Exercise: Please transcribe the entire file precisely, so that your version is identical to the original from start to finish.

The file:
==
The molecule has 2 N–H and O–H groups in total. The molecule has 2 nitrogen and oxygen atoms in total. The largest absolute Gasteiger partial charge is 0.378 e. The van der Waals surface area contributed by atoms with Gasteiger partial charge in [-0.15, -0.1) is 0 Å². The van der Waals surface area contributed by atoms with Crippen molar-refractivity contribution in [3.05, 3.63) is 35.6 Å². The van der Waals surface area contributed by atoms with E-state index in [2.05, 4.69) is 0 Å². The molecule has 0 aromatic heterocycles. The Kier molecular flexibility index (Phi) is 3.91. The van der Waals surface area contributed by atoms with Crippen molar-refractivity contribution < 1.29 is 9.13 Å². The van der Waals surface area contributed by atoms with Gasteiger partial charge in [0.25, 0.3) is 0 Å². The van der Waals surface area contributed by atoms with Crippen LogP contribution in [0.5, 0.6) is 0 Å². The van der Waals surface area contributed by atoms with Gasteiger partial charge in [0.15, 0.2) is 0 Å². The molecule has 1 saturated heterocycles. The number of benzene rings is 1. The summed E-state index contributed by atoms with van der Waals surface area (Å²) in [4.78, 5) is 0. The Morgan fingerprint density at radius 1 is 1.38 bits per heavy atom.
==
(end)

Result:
The molecule has 2 N–H and O–H groups in total. The molecule has 2 nitrogen and oxygen atoms in total. The largest absolute Gasteiger partial charge is 0.378 e. The van der Waals surface area contributed by atoms with Gasteiger partial charge in [-0.15, -0.1) is 0 Å². The van der Waals surface area contributed by atoms with Crippen molar-refractivity contribution in [3.05, 3.63) is 35.6 Å². The van der Waals surface area contributed by atoms with E-state index in [2.05, 4.69) is 0 Å². The molecule has 0 aromatic heterocycles. The Kier molecular flexibility index (Phi) is 3.91. The van der Waals surface area contributed by atoms with Crippen molar-refractivity contribution < 1.29 is 9.13 Å². The van der Waals surface area contributed by atoms with Gasteiger partial charge in [0.25, 0.3) is 0 Å². The van der Waals surface area contributed by atoms with Crippen LogP contribution in [0.5, 0.6) is 0 Å². The van der Waals surface area contributed by atoms with Gasteiger partial charge in [0.15, 0.2) is 0 Å². The molecule has 1 saturated heterocycles. The number of benzene rings is 1. The summed E-state index contributed by atoms with van der Waals surface area (Å²) in [4.78, 5) is 0. The Morgan fingerprint density at radius 1 is 1.38 bits per heavy atom.